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He describes it as "the most terrifying moment of my life" and remembers that "every liquid in my body was volunteering to leave my body from fear and terror." Since then, those nerves have clearly calmed down and he's become a way more confident performer, which you can hear for yourself on his comedy EP, "The Human Being." Even though Mia Jackson's first stand-up performance back in the early 2000s earned her "a bunch of sympathy laughs" from friends and family, it was enough to propel her to a career that includes opening for Dave Chappelle, appearing on about her first-ever gig -- while holding down a corporate job, she made the transition to full-time comic in 2014, 10 years after breaking into Atlanta's clubs.
Now, she's telling her jokes about the pains of being a too-tall lady and fighting over a Popeyes biscuit with an ex around the country.
During one of his stand-up performances at Philadelphia's Helium Comedy Club, Brandon Jackson tells the crowd he's from Delaware and interrupts them when they start to applaud. It's a small moment, but it's reflective of the performer's low-key, self-deprecating approach to comedy.
A University of Delaware graduate originally from Wilmington, Jackson has worked at a youth prison and as a teacher, two experiences he incorporates into his material onstage.
Some of our choices are on the cusp of breaking out nationally, while others seem perfectly content with making locals laugh in less populated areas.
In certain cases, we picked comedians who didn't grow up in or who no longer live in their respective states, but they all identify and maintain strong connections with the place in question.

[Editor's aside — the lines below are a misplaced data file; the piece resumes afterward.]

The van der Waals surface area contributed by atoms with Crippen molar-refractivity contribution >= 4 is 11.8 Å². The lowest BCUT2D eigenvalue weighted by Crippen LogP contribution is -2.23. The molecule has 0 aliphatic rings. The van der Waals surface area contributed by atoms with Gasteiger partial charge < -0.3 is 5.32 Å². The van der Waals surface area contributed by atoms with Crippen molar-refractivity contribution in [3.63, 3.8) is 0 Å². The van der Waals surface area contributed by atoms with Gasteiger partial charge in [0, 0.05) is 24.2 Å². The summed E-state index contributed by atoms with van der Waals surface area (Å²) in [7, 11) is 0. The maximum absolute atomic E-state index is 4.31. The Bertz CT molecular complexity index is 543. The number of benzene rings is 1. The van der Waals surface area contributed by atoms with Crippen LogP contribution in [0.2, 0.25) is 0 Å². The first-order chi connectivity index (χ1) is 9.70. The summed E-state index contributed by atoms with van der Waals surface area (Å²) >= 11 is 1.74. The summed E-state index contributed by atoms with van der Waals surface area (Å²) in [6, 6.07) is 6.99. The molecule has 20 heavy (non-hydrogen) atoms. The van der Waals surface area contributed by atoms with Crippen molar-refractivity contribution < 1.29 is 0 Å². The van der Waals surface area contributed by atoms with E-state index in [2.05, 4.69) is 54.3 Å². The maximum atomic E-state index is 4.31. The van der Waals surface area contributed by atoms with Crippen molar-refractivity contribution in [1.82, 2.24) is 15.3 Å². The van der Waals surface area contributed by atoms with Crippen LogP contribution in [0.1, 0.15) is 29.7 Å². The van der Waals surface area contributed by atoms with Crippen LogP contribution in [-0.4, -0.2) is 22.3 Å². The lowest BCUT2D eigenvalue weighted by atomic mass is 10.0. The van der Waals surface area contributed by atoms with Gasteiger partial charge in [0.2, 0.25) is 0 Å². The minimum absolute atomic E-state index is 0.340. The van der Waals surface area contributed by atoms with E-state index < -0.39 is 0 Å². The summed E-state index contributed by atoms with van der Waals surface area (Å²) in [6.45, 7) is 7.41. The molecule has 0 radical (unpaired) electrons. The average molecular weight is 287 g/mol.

"I need to be an advocate for other shy people and speak on their behalf because they can't do it for themselves," she quips in a taped performance for the .
As an Avon resident, her first-ever show was all the way out in Los Angeles at The Improv, a stage where all the biggest names have performed.
It's enough to make you tired just reading about it, but Kayla's anything-goes approach has also made her a popular figure in the thrumming Arkansas comedy scene.
Augie Tulba, who performs under the stage moniker Augie T, may not be a household name on the mainland, but he's been a comedy mainstay in Hawaii for more than a quarter century, ever since doing 10 minutes of open mic work at the Honolulu Comedy Club.
In the ensuing years, Augie's work has been recognized by publications like , and he won two Na Hoku Hanohano awards (the Hawaiian Grammys, as they're known) for Best Comedy Album.
New York and Los Angeles have long been the hubs of American comedy, with Atlanta, Boston, Chicago, and a handful of other major American cities acting as regional beacons for hopeful stand-ups.
But we wanted to know, because no one ever seems to ask: Who's hilarious in Hawaii, funny in Florida, killing in Kentucky, and slaying in South Dakota right now?